When Your Backpack No Longer Matches Your Journey… Starting Over (Part Two)

benefits of change

We have all sat in those first days of college demonstrations. The presenter has a backpack and they talk about filling your backpack during your college experience with things to help you in your career journey. They put in the education; the internships, the skill-sets, the networking groups, the experiences and software. All of these things are meant to set you up for proverbial success. You leave feeling like you will be able to conquer the world with the simple help of the backpack you carry (insert Dora The Explorer imagery).

But what happens 10 years later when your proverbial backpack is brimming, but the journey changes?

You have spent the last 10 years of your life creating the perfect mix of skills and credentials for your path in life, but then CHANGE happens…

We live in a world filled with high-anxiety people. Change is all around us, and most of us are not taught to deal with change, not to plan for change. We are taught to pack our backpack, not how to unpack it, not repack it… So, how do we start without inciting a panic attack?

Accept change as part of the journey.

Understand that without change there is not growth. Without change, we are stagnant individuals living to only a tiny percent of our potential. Change doesn’t have to be scary, change can be growth, change can be good.

As mentioned in the first part of this series, there will be constants in your life (people to help you on your journey), but an attitude of acceptance is also necessary.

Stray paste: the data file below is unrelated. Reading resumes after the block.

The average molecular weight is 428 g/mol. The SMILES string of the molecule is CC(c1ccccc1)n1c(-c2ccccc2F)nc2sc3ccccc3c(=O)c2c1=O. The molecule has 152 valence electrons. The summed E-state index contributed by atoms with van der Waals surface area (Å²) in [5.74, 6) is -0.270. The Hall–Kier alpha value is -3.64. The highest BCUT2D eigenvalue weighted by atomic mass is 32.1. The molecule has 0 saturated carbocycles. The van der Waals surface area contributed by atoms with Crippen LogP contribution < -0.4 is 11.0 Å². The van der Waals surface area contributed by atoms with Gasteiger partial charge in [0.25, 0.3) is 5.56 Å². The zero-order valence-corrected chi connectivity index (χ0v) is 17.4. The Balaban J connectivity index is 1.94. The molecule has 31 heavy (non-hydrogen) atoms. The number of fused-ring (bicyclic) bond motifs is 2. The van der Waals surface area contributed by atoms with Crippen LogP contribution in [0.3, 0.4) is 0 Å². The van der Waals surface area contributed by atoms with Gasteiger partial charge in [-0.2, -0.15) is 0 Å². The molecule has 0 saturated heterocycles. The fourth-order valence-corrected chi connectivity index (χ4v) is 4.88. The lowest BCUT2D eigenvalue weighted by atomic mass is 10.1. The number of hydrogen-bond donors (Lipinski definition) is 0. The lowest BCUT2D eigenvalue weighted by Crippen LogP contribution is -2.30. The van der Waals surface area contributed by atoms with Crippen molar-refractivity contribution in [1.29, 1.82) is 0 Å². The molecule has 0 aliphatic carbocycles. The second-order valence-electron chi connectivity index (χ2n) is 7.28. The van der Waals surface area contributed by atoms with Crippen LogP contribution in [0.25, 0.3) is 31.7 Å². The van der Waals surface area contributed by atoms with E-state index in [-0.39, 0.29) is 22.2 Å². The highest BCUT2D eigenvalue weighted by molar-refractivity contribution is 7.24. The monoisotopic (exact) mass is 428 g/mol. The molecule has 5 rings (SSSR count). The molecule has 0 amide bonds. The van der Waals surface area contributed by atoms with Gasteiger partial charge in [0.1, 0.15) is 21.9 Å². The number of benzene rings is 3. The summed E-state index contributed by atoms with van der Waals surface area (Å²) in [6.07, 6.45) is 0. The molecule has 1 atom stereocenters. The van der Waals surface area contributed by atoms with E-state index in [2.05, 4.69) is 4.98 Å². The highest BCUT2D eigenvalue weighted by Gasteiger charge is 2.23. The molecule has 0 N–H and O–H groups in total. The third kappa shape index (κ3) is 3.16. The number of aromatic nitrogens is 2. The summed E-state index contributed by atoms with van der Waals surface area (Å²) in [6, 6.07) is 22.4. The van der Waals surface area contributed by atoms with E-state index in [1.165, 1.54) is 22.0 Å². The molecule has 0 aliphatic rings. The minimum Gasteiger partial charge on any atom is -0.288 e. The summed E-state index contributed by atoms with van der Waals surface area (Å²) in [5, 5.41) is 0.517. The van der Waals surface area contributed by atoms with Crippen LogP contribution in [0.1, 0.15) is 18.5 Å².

Change is not failure. Change is opportunity.

Look for the opportunity in the change.

For some situations this might be easy, but others will be a bit more challenging. Write down the opportunities change creates so you have a visual reminder.

  • A new city—Write the positives about the new city.
  • A downsizing—The opportunity to learn a new skill-set.
  • A relationship ending—The opportunity to make new connections and maybe reconnect with yourself.

Unpack your backpack.

This can be very hard and emotional for some, but it is necessary. You can’t begin a new challenge with a heavy load on your back. You can also enlist friends and family to help.

  • Get rid of clothing that no longer fits the situation.
  • Clean up your resume up.
  • Remove emotional crutches that keep you focused on the past (declutter and donate).
  • And lastly, give yourself the time to grieve the loss.

Prepare to repack for your new journey.

This should be the fun part, the part that makes you excited about change. Inventory what you will need for this new journey (long-term and short-term), and begin to rebuild. I usually recommend a list to stay focused:

  • New training or educational goals
  • New clothes
  • New networking groups
  • A new home or city

Most of us fear the unknown, which is why change can be so scary, but we should embrace the fact that life is one big unknown. We do not control our futures, we can only control the way we handle the journey.

Life isn’t scary. Change isn’t scary. Change means you are living, evolving, and will make your journey all the richer.

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